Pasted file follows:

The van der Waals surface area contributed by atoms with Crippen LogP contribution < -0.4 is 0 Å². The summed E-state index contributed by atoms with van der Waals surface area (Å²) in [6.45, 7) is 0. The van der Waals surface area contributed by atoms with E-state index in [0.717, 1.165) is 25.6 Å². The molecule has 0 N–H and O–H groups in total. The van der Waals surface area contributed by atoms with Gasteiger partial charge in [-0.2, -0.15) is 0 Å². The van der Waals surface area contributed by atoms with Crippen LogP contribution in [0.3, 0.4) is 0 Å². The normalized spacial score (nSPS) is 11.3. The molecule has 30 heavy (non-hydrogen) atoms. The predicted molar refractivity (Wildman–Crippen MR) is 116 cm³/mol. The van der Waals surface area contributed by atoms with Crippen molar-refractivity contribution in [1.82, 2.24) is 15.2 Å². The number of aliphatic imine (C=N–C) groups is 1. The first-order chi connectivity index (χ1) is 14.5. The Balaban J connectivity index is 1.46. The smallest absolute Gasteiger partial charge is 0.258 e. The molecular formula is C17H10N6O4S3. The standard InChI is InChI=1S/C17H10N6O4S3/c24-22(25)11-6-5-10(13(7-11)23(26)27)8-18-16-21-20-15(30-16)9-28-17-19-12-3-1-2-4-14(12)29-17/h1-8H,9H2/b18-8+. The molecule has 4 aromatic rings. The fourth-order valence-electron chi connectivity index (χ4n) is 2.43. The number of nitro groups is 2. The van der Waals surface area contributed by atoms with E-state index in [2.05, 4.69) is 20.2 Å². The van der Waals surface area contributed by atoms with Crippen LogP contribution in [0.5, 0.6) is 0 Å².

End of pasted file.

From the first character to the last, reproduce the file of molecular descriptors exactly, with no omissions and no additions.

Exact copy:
The van der Waals surface area contributed by atoms with Crippen LogP contribution < -0.4 is 0 Å². The summed E-state index contributed by atoms with van der Waals surface area (Å²) in [6.45, 7) is 0. The van der Waals surface area contributed by atoms with E-state index in [0.717, 1.165) is 25.6 Å². The molecule has 0 N–H and O–H groups in total. The van der Waals surface area contributed by atoms with Gasteiger partial charge in [-0.2, -0.15) is 0 Å². The van der Waals surface area contributed by atoms with Crippen LogP contribution in [0.3, 0.4) is 0 Å². The normalized spacial score (nSPS) is 11.3. The molecule has 30 heavy (non-hydrogen) atoms. The predicted molar refractivity (Wildman–Crippen MR) is 116 cm³/mol. The van der Waals surface area contributed by atoms with Crippen molar-refractivity contribution in [1.82, 2.24) is 15.2 Å². The number of aliphatic imine (C=N–C) groups is 1. The first-order chi connectivity index (χ1) is 14.5. The Balaban J connectivity index is 1.46. The smallest absolute Gasteiger partial charge is 0.258 e. The molecular formula is C17H10N6O4S3. The standard InChI is InChI=1S/C17H10N6O4S3/c24-22(25)11-6-5-10(13(7-11)23(26)27)8-18-16-21-20-15(30-16)9-28-17-19-12-3-1-2-4-14(12)29-17/h1-8H,9H2/b18-8+. The molecule has 4 aromatic rings. The fourth-order valence-electron chi connectivity index (χ4n) is 2.43. The number of nitro groups is 2. The van der Waals surface area contributed by atoms with E-state index in [2.05, 4.69) is 20.2 Å². The van der Waals surface area contributed by atoms with Crippen LogP contribution in [0.5, 0.6) is 0 Å².